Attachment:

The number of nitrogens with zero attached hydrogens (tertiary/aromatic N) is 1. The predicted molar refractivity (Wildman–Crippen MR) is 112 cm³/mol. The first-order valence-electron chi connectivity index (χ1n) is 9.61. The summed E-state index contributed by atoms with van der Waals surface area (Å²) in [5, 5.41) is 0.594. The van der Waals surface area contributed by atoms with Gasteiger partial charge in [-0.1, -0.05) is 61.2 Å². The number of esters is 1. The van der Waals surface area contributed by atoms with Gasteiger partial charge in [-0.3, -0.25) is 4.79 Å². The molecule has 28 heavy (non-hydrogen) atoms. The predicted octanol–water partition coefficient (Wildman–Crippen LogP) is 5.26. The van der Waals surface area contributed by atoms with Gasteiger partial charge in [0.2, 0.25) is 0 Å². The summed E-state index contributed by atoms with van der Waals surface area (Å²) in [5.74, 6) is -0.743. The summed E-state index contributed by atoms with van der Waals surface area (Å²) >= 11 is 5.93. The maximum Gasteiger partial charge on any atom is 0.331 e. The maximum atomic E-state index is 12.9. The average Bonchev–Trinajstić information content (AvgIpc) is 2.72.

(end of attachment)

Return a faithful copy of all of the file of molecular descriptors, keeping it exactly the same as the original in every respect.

The number of nitrogens with zero attached hydrogens (tertiary/aromatic N) is 1. The predicted molar refractivity (Wildman–Crippen MR) is 112 cm³/mol. The first-order valence-electron chi connectivity index (χ1n) is 9.61. The summed E-state index contributed by atoms with van der Waals surface area (Å²) in [5, 5.41) is 0.594. The van der Waals surface area contributed by atoms with Gasteiger partial charge in [-0.1, -0.05) is 61.2 Å². The number of esters is 1. The van der Waals surface area contributed by atoms with Gasteiger partial charge in [-0.3, -0.25) is 4.79 Å². The molecule has 28 heavy (non-hydrogen) atoms. The predicted octanol–water partition coefficient (Wildman–Crippen LogP) is 5.26. The van der Waals surface area contributed by atoms with Gasteiger partial charge in [0.2, 0.25) is 0 Å². The summed E-state index contributed by atoms with van der Waals surface area (Å²) in [5.74, 6) is -0.743. The summed E-state index contributed by atoms with van der Waals surface area (Å²) >= 11 is 5.93. The maximum Gasteiger partial charge on any atom is 0.331 e. The maximum atomic E-state index is 12.9. The average Bonchev–Trinajstić information content (AvgIpc) is 2.72.